Hydeia Broadbent, H.I.V. and AIDS Activist, Dies at 39

Hydeia Broadbent, H.I.V. and AIDS Activist, Dies at 39
Hydeia Broadbent, H.I.V. and AIDS Activist, Dies at 39

Hydeia Broadbent, who was born with H.I.V. and as a child became a leading voice in raising awareness about the virus and AIDS, died on Tuesday at her home in Las Vegas. She was 39.

Her father, Loren Broadbent, confirmed the death. He did not cite the cause.

Ms. Broadbent was 6 years old when she began telling of her struggle with H.I.V. on television, aiming to educate the public amid an epidemic that produced panic and stigma. Even when new treatments dramatically improved the long-term outcomes for people with H.I.V., she stressed that there was no cure and that infection was a life sentence, and she urged people to prevent its spread.

In 1992, when she was 7, Ms. Broadbent was interviewed on Nickelodeon in a special program featuring Magic Johnson, the basketball star, who, after his own H.I.V. diagnosis, became a familiar face in the fight against H.I.V. and AIDS.

“I want people to know that we’re just normal people,” Ms. Broadbent, her face crumpling as she fought through tears, told Mr. Johnson. He gently reassured her, “We are normal people.”

Mr. Johnson posted a clip of the conversation on social media on Wednesday and wrote, “Hydeia changed the world with her bravery, speaking about how living with H.I.V. affected her life since birth.” He added, “Thanks to Hydeia, millions were educated, stigmas were broken, and attitudes about H.I.V./AIDs were changed.”

Interviewed by The New York Times in 2006, Ms. Broadbent said of the televised interview with Mr. Johnson, “I think it just opened a lot of people’s eyes that H.I.V. can happen to anybody, with me being so young.”

By the time she was 12, she had shared her story with numerous national television viewers. At 11, she appeared on “The Oprah Winfrey Show” and talked about the myriad health issues she had faced as a toddler and the emotional toll of the disease.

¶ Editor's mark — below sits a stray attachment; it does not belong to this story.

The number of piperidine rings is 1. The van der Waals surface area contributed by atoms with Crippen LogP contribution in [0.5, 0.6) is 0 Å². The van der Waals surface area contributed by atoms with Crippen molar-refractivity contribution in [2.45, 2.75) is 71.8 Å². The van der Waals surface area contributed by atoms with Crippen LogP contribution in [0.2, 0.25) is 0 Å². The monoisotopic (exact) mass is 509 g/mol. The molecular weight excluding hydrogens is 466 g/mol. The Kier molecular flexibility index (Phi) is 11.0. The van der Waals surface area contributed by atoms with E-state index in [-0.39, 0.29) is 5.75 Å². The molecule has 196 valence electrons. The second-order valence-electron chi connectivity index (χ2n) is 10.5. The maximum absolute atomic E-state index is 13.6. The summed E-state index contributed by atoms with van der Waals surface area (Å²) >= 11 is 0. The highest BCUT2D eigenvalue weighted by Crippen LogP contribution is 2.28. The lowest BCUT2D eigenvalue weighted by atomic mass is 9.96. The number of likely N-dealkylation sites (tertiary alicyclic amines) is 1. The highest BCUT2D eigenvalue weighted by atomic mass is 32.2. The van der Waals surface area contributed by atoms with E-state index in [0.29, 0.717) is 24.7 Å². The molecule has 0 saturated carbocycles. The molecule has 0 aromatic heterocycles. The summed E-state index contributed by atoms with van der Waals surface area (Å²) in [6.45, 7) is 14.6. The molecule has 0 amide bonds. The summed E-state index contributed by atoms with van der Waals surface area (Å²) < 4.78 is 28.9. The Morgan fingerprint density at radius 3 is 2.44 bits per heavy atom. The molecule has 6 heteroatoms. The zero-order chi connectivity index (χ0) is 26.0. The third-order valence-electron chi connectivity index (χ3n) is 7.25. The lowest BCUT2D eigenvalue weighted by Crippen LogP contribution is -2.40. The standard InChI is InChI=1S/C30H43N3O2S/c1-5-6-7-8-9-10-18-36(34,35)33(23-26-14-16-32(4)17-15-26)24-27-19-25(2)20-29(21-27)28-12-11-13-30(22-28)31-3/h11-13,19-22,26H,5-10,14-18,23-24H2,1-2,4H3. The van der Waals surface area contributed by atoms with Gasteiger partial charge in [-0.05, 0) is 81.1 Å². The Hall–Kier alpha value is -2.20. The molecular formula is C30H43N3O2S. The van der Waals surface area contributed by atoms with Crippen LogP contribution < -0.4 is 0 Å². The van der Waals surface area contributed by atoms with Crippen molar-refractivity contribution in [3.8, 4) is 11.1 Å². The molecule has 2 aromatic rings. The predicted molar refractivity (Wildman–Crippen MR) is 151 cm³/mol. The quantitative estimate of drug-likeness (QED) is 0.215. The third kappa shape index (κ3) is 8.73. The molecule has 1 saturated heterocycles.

“When I turned 5, I had had symptoms of AIDS,” she said. “I had had fungus in my brain, blood infections, pneumonia.”

Ms. Winfrey asked, “What’s the hardest part for you, Hydeia, living with this disease?”

“When your friends die,” Ms. Broadbent replied. “That’s the hardest part, because you love them and you always lose a friend to AIDS.”

Hydeia Loren Broadbent was born on June 14, 1984, in a Las Vegas hospital. She was abandoned at birth and adopted by Loren and Patricia Broadbent.

Although she had been born with H.I.V., it was not diagnosed until she was 3 years old. Doctors recommended that her parents seek treatment at the National Institutes of Health in Bethesda, Md., where she was put on a lifesaving cocktail of drugs, her father told CNN in a profile of Ms. Broadbent.

It was at the N.I.H. that Hydeia, a vivacious child, caught the attention of Elizabeth Glaser, founder of a pediatric AIDS foundation. She asked Ms. Broadbent’s mother if she would permit Hydeia to speak publicly.

“I started speaking out because a lot of my friends were not public with the fact they had H.I.V./AIDS,” Ms. Broadbent told CNN in 2012, when she was 27. “They hid in secrecy. Their schoolmates didn’t even know.”

In 1996, at age 12, she spoke at the Republican National Convention in San Diego, where she told delegates, “I am the future, and I have AIDS.”

The illness had affected her learning, keeping her from attending school until the seventh grade. At Odyssey High School in Las Vegas, she was part of a program that allowed her to work from home on a computer.

“My daughter didn’t have a formal education because of her illness,” her mother told The Times in 2001 for an article about teenagers living with AIDS. “My priority was not school, but keeping her healthy for the time she had.”

Ms. Broadbent continued to speak publicly about H.I.V. and AIDS into adulthood. Her work earned her recognition, particularly among African Americans. Ebony magazine twice ranked her among the “Most Influential 150 African Americans,” in 2008 and 2011.

Complete information on survivors was not immediately available.

As an adult, Ms. Broadbent focused on combating the stigma and misinformation surrounding AIDS and educating the public about prevention.

“I have dedicated my whole life to this fight,” she told CNN in 2012. “I don’t hate my life. I feel like I’m really blessed. But at the same time, my life doesn’t have to be their life. I didn’t have a choice when it came to H.I.V./AIDS, and people do have a choice.”

Trip Gabriel contributed reporting.


Entradas relacionadas

Read also x